This apart, there are a few other do’s and don’ts you must make a note of. Keep the following things in mind while feeding a six- to eight-month-old baby.

  • Never give honey to your baby as it can cause botulism, a rare but serious illness.
  • Do not give cow’s milk to the baby until he or she 12 months old. Babies under the age of one year can have difficulty digesting cow’s milk.
  • Do not feed peanuts, peanut butter or any peanut products to a baby this young as it can cause an allergic reaction.
  • Use a small spoon with soft edges while feeding your baby.
  • You can start giving water to your baby between feedings.
  • Offer new foods to the baby only when they’re hungry.
  • Give a gap of two-three days between introducing new foods to make sure identifying signs of allergies is easier for you.
  • Avoid foods with added salt, sugar and preservatives.
  • Prepare fresh food for the baby instead of storing it with other foods in the refrigerator, to reduce the risk of food-borne illnesses.
  • Don’t put pureed or mashed baby food in a feeding bottle. Always use a spoon or hands (washed with soap and water, of course) to feed the baby. Only water and formula milk should be put in a feeding bottle.
  • Remember to clean your baby's mouth afterwards.

Preparing highly-nutritious food for your six-month-old is very easy. You might want to head to the store and check out fancy baby foods, but cooking for a baby this young is so easy and effortless that you need not take a chance with store-bought baby foods which also have added sugars and preservatives. 

The important things to remember before preparing these foods is to only make a small batch at first, and try one ingredient at a time to ensure that your baby likes the taste or isn’t allergic to it. It’s also best to not add sugar to the baby’s food at this stage of development. Also, do not add salt when it’s not needed. The following are some easy and iron-rich recipes you can try for your baby:

  1. Pea puree for 6 month old baby
  2. Banana puree for 6 month old baby
  3. Sweet potato puree for 6 month old baby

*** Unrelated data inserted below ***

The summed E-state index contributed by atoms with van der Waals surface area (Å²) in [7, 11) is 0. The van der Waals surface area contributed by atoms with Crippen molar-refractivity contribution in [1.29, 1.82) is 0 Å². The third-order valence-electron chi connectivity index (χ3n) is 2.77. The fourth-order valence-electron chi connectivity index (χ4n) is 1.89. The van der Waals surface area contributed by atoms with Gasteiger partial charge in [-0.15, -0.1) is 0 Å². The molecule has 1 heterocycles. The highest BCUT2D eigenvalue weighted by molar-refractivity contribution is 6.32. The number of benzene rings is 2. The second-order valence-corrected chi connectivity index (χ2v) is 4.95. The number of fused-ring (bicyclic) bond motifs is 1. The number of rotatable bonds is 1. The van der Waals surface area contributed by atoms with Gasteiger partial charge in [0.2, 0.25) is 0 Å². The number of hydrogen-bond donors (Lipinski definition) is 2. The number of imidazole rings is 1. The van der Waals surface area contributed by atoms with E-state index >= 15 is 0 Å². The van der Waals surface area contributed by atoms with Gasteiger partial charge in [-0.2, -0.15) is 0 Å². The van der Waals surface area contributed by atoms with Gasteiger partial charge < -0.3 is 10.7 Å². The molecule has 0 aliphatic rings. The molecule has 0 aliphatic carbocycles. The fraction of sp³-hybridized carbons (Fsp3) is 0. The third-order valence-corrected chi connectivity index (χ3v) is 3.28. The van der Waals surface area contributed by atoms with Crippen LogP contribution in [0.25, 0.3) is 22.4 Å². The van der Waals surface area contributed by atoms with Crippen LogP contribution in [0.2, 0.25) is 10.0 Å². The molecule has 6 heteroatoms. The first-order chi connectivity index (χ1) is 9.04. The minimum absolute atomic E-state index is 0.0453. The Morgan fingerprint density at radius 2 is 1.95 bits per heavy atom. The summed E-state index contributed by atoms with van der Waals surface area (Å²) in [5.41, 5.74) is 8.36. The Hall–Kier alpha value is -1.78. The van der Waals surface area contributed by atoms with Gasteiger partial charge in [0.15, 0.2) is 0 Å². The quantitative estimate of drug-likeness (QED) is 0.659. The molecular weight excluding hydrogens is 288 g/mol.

4. Applesauce for 6 month old baby
  5. Dal for 6 month old baby
  6. Egg puree for 6 month old baby
  7. Vegetable puree for 6 month old baby
  8. Khichdi for 6 month old baby
  9. Kheer or rice pudding for 6 month old baby

Pea puree for 6 month old baby

Green peas are rich in carbohydrates. They also contain proteins, vitamins like vitamin C, and minerals like potassium, phosphorus and calcium. The bright green colour, smooth texture and slightly sweet taste of the puree could also appeal to babies. Here's what you'll need:

Ingredients:

  • Half a cup peas, shelled
  • 1/2 teaspoon salt
  • 2 cups water
  • Breast milk/formula milk, as required

Method:

Boil half a cup of peas in water with the salt. Once the peas are soft to the touch, drain them. Mash the peas or grind them until smooth in a grinder. Add some breast milk or formula milk if you feel the mash is too thick. You can use the same recipe for spinach and green leafy vegetables.

Banana puree for 6 month old baby

Ripe bananas are tasty and super-easy to mash for babies. Besides being rich in carbs (they're a storehouse of energy, at 97 kilocalories in 100 grams), bananas contain good amounts of potassium and vitamin C. Here's what you'll need to do:

Ingredients:

  • 1-2 banana, ripe
  • Breast milk/formula milk, as required

Method:

Take a ripe banana and mash it up with a fork or spoon. You can also grind the banana in a mixer or stick blender. Add breast milk or formula milk to turn the mash into a thinner, smoother paste, if required.

Sweet potato puree for 6 month old baby

Sweet potatoes come in colours ranging from bright orange to deep purple. These colours are a sign that they contain many nutrients, including beta-carotene and antioxidants. Here's what you will need to do:

Ingredients:

  • 1 medium-sized sweet potato
  • 2 cups water
  • 1/2 teaspoon salt
  • Breast milk/formula milk, as required

Method:

Wash and clean a sweet potato thoroughly. Roughly chop into small pieces and place in a pan with two cups of water. Add the salt and boil until the sweet potato is soft. Drain, cool and peel the sweet potatoes, then mash them with a fork or in a blender. Add two teaspoons of breast milk or formula milk if the paste is too thick. The same recipe can be used to make a puree with carrots, pumpkins, and other vegetables.

Applesauce for 6 month old baby

Rich in vitamins and fibre, apples can be cooked down to make them soft enough for your baby:

Ingredients:

  • 1 apple
  • 1/2 cup drinking water

Method:

Take a fresh apple. Remove the core and peel of the apple, roughly chop it, and place it in a pan with half a cup of water. Boil the apples until the water has evaporated and the apples are soft. Let the mix cool, then mash it using a fork or a blender.

Dal for 6 month old baby

Rich in proteins, moong dal (green grams) can be a great way to introduce your baby's palette to healthy foods. Here's what you need to do:

Ingredients:

  • 1/2 cup moong dal
  • 1/2 teaspoon salt
  • 2 cups water

Method:

Wash the moong dal thoroughly, then place it in a cooker with half a teaspoon of salt and two cups of water. Cook for two whistles, cool the dal and mash it before giving it to your baby.

Egg puree for 6 month old baby

Egg yolks contain a mineral called choline that is essential for the development of your baby's brain. Make sure you cook the egg through and through before giving it to your baby, to avoid infections. Eggs are also a common allergen, so monitor your baby's health for a few days after giving him or her an egg for the first time.